The A's make a Moneyball move with Manny Ramirez, the Yankees round out their bench with Raul Ibanez and Eric Chavez, and the Red Sox finally get what was coming to them for Theo Epstein in Cubs reliever Chris Carpenter
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With word that Jed Hoyer will be joining Theo Epstein in Chicago, the Padres have a familiar face sliding into the GM chair.
With Padres GM Jed Hoyer headed to the Cubs in the same capacity under former boss Theo Epstein, another Epstein protégé, Josh Byrnes, takes over in San Diego. Although Hoyer's tenure didn't last as long as anyone expected, he made a few key moves that will help shape the course of the franchise.
Astros manager Brad Mills hasn't lost the faith in his rookie season, along with other news and notes from around the majors.
As the Astros prepared to take the field for their first game following the All-Star break, manager Brad Mills looked at freshly-minted hitting coach and franchise legend Jeff Bagwell. Mills had just one thing to say to Bagwell.
A look at 10 men who should be considered to run a baseball operations department.
Welcome to Top 10 Week. All week long, various BP authors will be revealing their Top 10s in various categories. Today we start off with Will Carroll ranking the 10 best general manager candidates.
A couple years back, I did a list of the "next GM" crop. It's one of those innocuous exercises that nonetheless tells us a lot about what's going on inside of the front offices. We hear about GMs, about trades, about drafts, but even in Moneyball and earlier in Dollar Sign on the Muscle, we seldom hear about the day-to-day operations carried out by a group of people that is overworked, underpaid, and most importantly, vastly overqualified. This is a group that years ago would be more likely to be putting together a hedge fund, working for the State Department, or something a bit more "important" than the game of baseball. With the money of the modern era, teams got smarter, fast.
AL players to watch in spring training, Bud Black and Jed Hoyer talk about their fledgling relationship in San Diego, and other news from around the majors.
In every spring training camp, whether the team is coming off winning the World Series or losing 100 games, there is at least one interesting player to follow. He may be a highly regarded prospect only in camp to show the major-league staff what he can do before being reassigned to minor-league camp or a veteran non-roster invitee trying to squeeze one more season out of his career. He may be a player competing for a spot in the starting lineup or someone coming back from a serious injury. Regardless of the circumstance, every club has one. So with the start of spring training just days away, let's take a look at one player from each American League club who is worth keeping tabs between now and opening day (an event that is special but does deserve capitalization):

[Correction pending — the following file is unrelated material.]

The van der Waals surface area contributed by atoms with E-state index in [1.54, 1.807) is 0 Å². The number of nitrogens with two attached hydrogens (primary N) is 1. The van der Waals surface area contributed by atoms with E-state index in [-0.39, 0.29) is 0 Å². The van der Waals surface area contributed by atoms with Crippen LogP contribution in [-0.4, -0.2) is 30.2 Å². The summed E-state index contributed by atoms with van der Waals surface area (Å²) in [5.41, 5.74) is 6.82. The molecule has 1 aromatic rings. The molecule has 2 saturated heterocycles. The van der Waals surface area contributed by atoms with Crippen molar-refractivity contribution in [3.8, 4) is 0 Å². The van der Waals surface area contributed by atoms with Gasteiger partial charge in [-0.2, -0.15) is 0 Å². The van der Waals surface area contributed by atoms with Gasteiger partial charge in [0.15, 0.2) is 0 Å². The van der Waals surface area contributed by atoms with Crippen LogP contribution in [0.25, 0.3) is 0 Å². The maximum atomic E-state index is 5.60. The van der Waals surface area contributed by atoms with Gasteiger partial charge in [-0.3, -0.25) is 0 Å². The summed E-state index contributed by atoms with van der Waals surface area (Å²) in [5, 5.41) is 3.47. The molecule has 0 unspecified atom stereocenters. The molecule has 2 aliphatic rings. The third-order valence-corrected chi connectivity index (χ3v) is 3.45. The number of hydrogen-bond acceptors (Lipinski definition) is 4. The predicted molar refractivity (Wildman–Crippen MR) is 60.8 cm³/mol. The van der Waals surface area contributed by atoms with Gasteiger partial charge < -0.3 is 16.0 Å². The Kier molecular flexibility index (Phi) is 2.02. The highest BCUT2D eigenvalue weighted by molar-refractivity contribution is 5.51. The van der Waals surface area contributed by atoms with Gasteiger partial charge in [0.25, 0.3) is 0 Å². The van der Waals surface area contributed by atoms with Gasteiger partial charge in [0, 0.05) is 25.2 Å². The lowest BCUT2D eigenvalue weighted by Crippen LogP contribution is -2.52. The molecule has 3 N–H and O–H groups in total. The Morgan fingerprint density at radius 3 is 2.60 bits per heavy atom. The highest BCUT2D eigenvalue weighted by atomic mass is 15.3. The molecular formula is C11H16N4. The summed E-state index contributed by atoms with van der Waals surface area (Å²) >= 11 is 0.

Saying good-bye to the Big Unit, the Bay deal, plus more news and views from around the game.
You didn't have to have a bat in your hands and stand just 60 feet and six inches away from Randy Johnson to understand the Big Unit was not the intimidating pitcher of old last year. The 6-foot-10 left-hander just did not strike fear into the hearts of opposing hitters last season, his first with the Giants, and the 21st of his major-league career. The fastball was 90 mph instead of 100, and the slider that gave left-handed hitters no chance and made right-handed batters cringe lacked the old bite.
Names you should know, whether you're a Mariners fan or simply curious about who the head honchos of tomorrow might be.
In a post-Moneyball world, a new generation of baseball minds have ascended to the top of their teams. While initial returns have been mixed-Paul DePodesta was forced out of Los Angeles after a perfect storm of weak ownership and a hostile local media conspired against him-the trend is still running strong. That's because like most sports baseball is a game that thrives on imitation; if you win, someone will try to copy your success or at least steal someone that knows the formula. Josh Byrnes got a shot in Arizona because the Red Sox won, even if the second Sox title didn't start a run on the next Sox assistant.
It's time to take a look at the names you'll be hearing next year. While some of these are people who have already been interviewed for positions and might already be on your radar, some of them aren't. I've also taken some of the more easily-anticipated names off of the list. For example, any time there's an opening, Chris Antonetti's name has come up, and for good reason, but after turning down several job offers, Antonetti seems locked in with the Indians, and essentially removes himself from our list, though his name's going to keep coming up whenever a GM job does become available. I also removed former general managers from this list, even though that means keeping well-qualified people like DePodesta off; as with Antonetti, DePodesta will be in circulation as a candidate. This choice also keeps people like Gord Ash, Gerry Hunsicker, or even Pat Gillick off of my list. That's because what I would like to do here is add some names to your mental list. Inside baseball, these guys are known and known well; it's time you did too.